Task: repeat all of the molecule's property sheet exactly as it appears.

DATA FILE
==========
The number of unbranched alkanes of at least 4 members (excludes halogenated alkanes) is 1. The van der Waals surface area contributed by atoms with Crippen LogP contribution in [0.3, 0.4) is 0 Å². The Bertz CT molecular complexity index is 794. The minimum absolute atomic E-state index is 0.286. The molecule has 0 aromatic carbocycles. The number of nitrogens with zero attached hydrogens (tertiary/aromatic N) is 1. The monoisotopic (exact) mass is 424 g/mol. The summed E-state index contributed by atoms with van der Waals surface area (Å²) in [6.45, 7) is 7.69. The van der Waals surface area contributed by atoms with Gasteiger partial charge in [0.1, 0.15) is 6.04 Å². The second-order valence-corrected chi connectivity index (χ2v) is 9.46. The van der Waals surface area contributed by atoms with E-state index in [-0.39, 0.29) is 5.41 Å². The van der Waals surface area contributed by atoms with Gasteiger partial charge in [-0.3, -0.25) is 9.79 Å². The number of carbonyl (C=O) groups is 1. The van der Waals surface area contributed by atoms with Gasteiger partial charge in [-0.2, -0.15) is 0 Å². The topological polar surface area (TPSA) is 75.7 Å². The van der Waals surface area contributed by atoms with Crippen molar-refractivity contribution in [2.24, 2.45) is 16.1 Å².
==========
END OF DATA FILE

The number of unbranched alkanes of at least 4 members (excludes halogenated alkanes) is 1. The van der Waals surface area contributed by atoms with Crippen LogP contribution in [0.3, 0.4) is 0 Å². The Bertz CT molecular complexity index is 794. The minimum absolute atomic E-state index is 0.286. The molecule has 0 aromatic carbocycles. The number of nitrogens with zero attached hydrogens (tertiary/aromatic N) is 1. The monoisotopic (exact) mass is 424 g/mol. The summed E-state index contributed by atoms with van der Waals surface area (Å²) in [6.45, 7) is 7.69. The van der Waals surface area contributed by atoms with Gasteiger partial charge in [0.1, 0.15) is 6.04 Å². The second-order valence-corrected chi connectivity index (χ2v) is 9.46. The van der Waals surface area contributed by atoms with E-state index in [-0.39, 0.29) is 5.41 Å². The van der Waals surface area contributed by atoms with Gasteiger partial charge in [-0.3, -0.25) is 9.79 Å². The number of carbonyl (C=O) groups is 1. The van der Waals surface area contributed by atoms with Gasteiger partial charge in [-0.2, -0.15) is 0 Å². The topological polar surface area (TPSA) is 75.7 Å². The van der Waals surface area contributed by atoms with Crippen molar-refractivity contribution in [2.24, 2.45) is 16.1 Å².